When communicating through text messaging, chat programs, social media, or even email, it’s easy to get into the habit of responding to a message or emphasizing a point with an emoji. With thousands of these little symbols readily available to users, they’ve become an extension of our language. However, legal experts are warning that using emojis in the workplace could potentially be a very bad idea – one that can have very real and very serious consequences.
That winking smiley face you just sent your coworker over Slack could easily be interpreted as harassment, even if that couldn’t be further from your intentions. What looks like a fist bump to you could be seen as a threat, and a few of the common hand signals used in place of a written confirmation are downright offensive to foreign clients or colleagues; and there is never an appropriate situation in which to use the eggplant emoji.
This might seem a little silly or overblown, but legal teams have already started to incorporate emojis into their workplace harassment presentations, and disputes between coworkers over emoji use are not unheard of. There have already been a few instances right here in California where lawyers have had to step in and determine what a particular emoji means and what the intent behind using it was compared to what the recipient insists it means.
It’s hard enough to judge tone through written communication, and adding random symbols that can be misinterpreted to a piece of professional correspondence could be opening you up to a lawsuit. If an employee feels they’re being mocked, or are receiving messages that ring as offensive to them, they could make a legal case out of the matter.
Bay Area legal experts have come to a mutual conclusion on the topic of emojis in the workplace – just because you can use them, it doesn’t mean you should. When even something as informal as a text message can spark controversy, it’s really best to simply stick with using your words.
While these symbols often seem like they’re open to interpretation, the Unicode Consortium provides an online directory that gives definitions for over 2,600 emojis, creating what is considered to be a universally accepted emoji lexicon. That should help make things a little more straightforward, and yet conflicts are continuing to happen.
Part of that centers around the need for workplaces to exercise political correctness. Using the wrong emoji can be seen as a slight against an employee’s race thanks to the ability to choose a skin tone for certain types of emojis, or as a way to misgender someone – accidentally or otherwise. As new emojis are added, such as the upcoming woman in a hijab or a headscarf, there are even more chances for the wrong emoji to create a bad situation.
There has yet to be a case in the US where an emoji has proven to be a major influence on a verdict, but numerous cases have seen attorneys present emojis as evidence to indicate tone or intent. The fact that this is an argument that is being accepted in a court of law is perhaps the best argument for restricting emoji use around the office.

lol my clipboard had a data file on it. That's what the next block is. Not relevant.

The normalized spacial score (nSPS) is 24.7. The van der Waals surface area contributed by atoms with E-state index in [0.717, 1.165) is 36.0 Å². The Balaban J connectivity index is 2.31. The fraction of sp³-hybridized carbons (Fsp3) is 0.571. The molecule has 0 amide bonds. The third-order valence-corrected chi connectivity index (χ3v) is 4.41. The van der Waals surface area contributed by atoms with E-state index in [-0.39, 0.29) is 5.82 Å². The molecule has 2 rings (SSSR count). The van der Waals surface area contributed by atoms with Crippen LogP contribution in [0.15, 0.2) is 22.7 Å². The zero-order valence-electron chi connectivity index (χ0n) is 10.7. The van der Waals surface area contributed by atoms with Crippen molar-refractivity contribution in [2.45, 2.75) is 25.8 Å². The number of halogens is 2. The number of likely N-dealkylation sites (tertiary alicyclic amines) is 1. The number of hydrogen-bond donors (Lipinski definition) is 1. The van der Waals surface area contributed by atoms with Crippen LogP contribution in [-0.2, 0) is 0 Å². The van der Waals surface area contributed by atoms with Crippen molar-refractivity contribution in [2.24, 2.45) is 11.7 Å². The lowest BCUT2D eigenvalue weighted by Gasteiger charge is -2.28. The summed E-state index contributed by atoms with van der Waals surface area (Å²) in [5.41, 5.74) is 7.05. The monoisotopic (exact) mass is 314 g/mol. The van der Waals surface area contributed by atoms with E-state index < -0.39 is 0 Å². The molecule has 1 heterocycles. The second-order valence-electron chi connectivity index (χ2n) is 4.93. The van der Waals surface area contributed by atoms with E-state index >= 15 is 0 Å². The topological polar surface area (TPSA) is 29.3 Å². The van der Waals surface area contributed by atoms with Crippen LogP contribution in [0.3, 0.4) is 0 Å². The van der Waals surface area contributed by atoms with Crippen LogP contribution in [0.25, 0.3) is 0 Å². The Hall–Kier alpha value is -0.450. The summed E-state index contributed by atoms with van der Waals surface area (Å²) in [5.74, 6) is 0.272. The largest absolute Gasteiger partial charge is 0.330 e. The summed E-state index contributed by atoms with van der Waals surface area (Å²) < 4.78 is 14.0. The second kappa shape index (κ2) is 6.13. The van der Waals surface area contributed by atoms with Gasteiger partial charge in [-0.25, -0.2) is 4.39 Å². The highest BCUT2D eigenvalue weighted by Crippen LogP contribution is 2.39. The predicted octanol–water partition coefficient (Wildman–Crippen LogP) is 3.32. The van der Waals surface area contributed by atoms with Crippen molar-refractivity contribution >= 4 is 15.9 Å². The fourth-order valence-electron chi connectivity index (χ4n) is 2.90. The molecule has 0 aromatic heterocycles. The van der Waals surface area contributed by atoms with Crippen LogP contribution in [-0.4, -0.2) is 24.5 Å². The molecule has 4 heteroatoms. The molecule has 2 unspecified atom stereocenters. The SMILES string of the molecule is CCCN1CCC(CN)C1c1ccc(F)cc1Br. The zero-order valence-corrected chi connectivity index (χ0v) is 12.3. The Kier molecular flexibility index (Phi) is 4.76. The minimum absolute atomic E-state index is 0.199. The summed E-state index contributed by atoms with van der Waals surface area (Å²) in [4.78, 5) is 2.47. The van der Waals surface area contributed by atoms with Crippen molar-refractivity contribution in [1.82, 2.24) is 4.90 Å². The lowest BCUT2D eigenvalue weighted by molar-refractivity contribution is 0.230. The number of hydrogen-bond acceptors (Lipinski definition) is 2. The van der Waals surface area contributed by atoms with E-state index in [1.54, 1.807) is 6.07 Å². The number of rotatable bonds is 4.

Some workplaces use emojis as a sort of internal shorthand, with agreed upon symbols standing in for written responses to requests or to indicate that a task is being handled or has been complete. Where an app like Slack or Skype serves as your team’s main way of keeping in touch and share files and information, the temptation to make quick communication even quicker makes emoji use appealing.
At the end of the day, it’s up to the discretion of each employer to decide if and how emojis should be used in the workplace. How much of a potential risk the practice creates can vary from office to office, depending on factors like the size of your team, the demographics of your team, the demographics of your clients, and the type of work that your business does.
Legal experts recommend that if emojis are going to be allowed to be part of your workplace culture, employees should stick with the basics, and take care when using added features. A regular old smiley face should be used in place of a heart eyes smiley, winking smiley, or blushing smiley. A thumbs up should be left as generic yellow, or set to a skin tone that closely matches the sender, not the recipient. Hearts, “adult” hand gestures, or any other emoji that could be viewed as flirtatious or offensive should never be used.
Even the most laid-back office should still be a professional and comfortable place to work. Your employees should be able to come in each day and feel respected by both their superiors and their peers, and not have to worry about one little emoji faux pas ruining their day or someone else’s.
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